Pairing Rioja Wine with Food : A Tasting at Jaleo Restaurant
Traditionally, wine was produced in Rioja as a beverage to accompany meals, and that tradition continues today.The dry minerality of Rioja’s whites and the complex earthiness of its reds beg to be combined with the traditional cuisine of Spain.Rioja wines also combine well with the modern dishes coming from the Rioja kitchen.The International Wine Review recently joined the management and staff of one of Washington’s premier Spanish restaurants, Jaleo, to match Rioja wines to Chef Ramon Martinez’ innovative cuisine. The tasting was conducted for the i-WineReview’s upcoming report on the Wines of Rioja which will be published on August 31, 2008.
The first dish of our tasting was a wonderful summer salad combining watermelon slices, with diced tomato, crumbled goat cheese and pistachios topped with fresh thyme and a PX reduction.We paired that dish with two rosados: a 2007 Conde Valdemar and a 2007 Coto Rosado.The consensus of the group was that the Conde Valdemar with its up front fruitiness was the better of the two wines for this dish.However, everyone liked the Coto Rosado for its salmon color, perfumed nose, and dry minerality. For our second dish, which consisted of raw thinly-sliced scallops (Vieras crudas) with almonds, oranges and thin shreds of green onion, we had the opportunity to assess which oftwo vintages of a Cune Monopole, a lovely white Viura, went best with the dish.After trying the 2006 and 2007 vintages, we again were in complete agreement that the most current vintage with its bright crispy character went best with the sweetness and acidity of this dish.But we also learned that a year of aging can bring out interesting flavors and richness in a Viura and, by itself, the 2006 was a more appealing wine.
We shifted our attention to red wines with the third dish, a magnificent monkfish with tomato,piquillo pepper, tomato confit, and black olive paste.This dish is an adaptation of the Catalan monkfish stew, a hearty winter dish, usually cooked for a long time in the oven.Our dish was a lighter version of the classic. The fish was very briefly cooked and even left a bit raw in the middle. The potato, a fingerling, was gently fried in oil. And the piquillo provided a wonderful touch of flavor, color and acidity.For this dish we tried two Tempranillo wines, a 2005 Cantos de Valpiedra and a 2004 Palacios Remondo La Montesa Crianza.Here again the group was unanimous in its verdict that the Cantos de Valpiedra worked best with the dish because of its light and fruity character.One taster felt that “the wine brought all the flavors of the dish together.”The fruit also combined well with the saltiness of the dish.The La Montesa is a wine of good balance and depthbut lacked the overt fruitiness required by the dish. . Our fourth dish was also fish, a spectacular and creative cod with smoked Idiazabal sauce, dried fruits and Pedro Ximenez reduction.Cooked briefly and combined with a cream of spinach, Idiazabal sauce, pine nuts and a PX reduction, this smooth and buttery dish was truly decadent.And so was the wonderful wine paired with it: a 2001 Montecillo Gran Reserva.The tasters couldn’t have been more surprised and elated at how well this humble Gran Reserva paired with the rich Bacalao.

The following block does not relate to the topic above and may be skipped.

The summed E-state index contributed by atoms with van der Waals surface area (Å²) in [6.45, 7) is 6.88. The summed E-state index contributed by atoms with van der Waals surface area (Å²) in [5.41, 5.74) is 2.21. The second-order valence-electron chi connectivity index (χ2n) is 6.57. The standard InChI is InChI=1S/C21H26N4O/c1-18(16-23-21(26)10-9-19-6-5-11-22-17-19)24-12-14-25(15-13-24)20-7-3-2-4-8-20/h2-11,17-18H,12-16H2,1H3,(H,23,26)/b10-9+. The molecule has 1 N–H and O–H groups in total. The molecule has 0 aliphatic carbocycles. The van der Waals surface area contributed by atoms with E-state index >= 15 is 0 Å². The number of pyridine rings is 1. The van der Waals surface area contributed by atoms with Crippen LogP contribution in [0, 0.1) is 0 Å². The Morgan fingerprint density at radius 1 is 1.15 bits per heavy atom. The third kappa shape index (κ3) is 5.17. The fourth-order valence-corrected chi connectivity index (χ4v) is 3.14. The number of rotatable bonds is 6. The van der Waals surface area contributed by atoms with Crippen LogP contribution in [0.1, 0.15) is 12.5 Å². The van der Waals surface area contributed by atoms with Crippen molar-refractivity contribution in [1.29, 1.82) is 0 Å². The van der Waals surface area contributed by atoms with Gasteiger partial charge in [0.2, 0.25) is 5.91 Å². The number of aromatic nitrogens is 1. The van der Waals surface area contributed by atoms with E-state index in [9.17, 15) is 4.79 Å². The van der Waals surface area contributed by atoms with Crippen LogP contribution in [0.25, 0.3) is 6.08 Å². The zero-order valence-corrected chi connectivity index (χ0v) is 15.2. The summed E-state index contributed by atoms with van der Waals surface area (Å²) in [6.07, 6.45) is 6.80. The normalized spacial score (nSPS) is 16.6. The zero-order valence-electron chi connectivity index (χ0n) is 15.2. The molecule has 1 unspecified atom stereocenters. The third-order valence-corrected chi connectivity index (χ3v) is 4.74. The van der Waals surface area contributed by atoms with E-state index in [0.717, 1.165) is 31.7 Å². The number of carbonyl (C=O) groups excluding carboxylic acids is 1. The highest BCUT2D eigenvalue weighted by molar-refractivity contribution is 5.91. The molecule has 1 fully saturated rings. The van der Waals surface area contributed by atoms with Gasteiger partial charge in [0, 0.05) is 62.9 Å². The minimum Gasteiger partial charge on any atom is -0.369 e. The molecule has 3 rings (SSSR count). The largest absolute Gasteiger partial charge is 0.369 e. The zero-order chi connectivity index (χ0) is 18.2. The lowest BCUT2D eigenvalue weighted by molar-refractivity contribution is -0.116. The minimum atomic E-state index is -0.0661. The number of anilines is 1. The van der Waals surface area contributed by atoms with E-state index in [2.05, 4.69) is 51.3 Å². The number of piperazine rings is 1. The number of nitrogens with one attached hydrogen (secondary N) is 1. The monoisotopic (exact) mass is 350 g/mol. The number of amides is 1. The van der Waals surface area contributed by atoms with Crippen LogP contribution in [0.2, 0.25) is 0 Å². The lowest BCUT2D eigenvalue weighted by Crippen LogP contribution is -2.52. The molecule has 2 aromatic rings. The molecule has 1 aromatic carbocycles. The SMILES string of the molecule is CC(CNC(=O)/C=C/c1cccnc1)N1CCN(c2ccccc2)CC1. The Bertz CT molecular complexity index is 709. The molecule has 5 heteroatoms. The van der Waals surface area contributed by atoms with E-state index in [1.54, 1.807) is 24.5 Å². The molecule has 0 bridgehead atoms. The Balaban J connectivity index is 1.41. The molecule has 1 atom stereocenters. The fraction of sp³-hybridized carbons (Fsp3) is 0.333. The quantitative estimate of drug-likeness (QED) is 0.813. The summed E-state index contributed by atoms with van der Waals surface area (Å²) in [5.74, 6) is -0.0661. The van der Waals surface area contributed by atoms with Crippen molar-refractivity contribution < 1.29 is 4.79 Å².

Pairing Rioja wines with two meat dishes was our next challenge.We had three terrific Reservas to marry: a Cune 2001 Viña Real, a Lan 2004 Reserva and a Luis Cañas 2004 Hiru 3 Racimos.The first dish consisted of tender lamb chops with a wonderful cauliflower couscous (grated cauliflower lightly sautéed and like couscous in appearance) and rosemary sauce.The second was braised pork cheeks with oranges.The cheeks were cooked initially for 7 hours in orange juice with orange zest, chicken broth, rosemary, roast onion and leeks.They were then cooked for another 3 hours without the juice and ended up being simply spectacular—with melt in your mouth tenderness and rich flavor.Of the three wines we tasted, our tasters were essentially in agreement on the following:the Hiru 3 Racimos is a phenomenal wine, international in style with ripe fruit and expensive oak, served up in an elegant style.However, it was most impressive on its own, rather than as a food wine. The Lan Reserva with its pure ripe fruit and earthy qualities complemented both dishes the best, but the Cune Reserva with its soft very ripe sweet flavors and round mouth feel was a close second.
We concluded our tasting with a palate cleansing fresh Loriñon Rioja sorbet which hit the spot and prepared us for the final cheese course with a very special treat—a preview of the upcoming International Wine Review report on Sherry.For this course we combined two cheeses:a pungent Picon blue cheese and a soft nutty La Serena with an Alvear Pedro Ximenz “Solera 1927”Our tasters claimed this dark amber colored sherrywas “liquid raisins” with an outstanding nose of honey and sweet molasses and a viscous mouth feel perfectly balanced and a fitting conclusion to an extraordinary tasting!!!!
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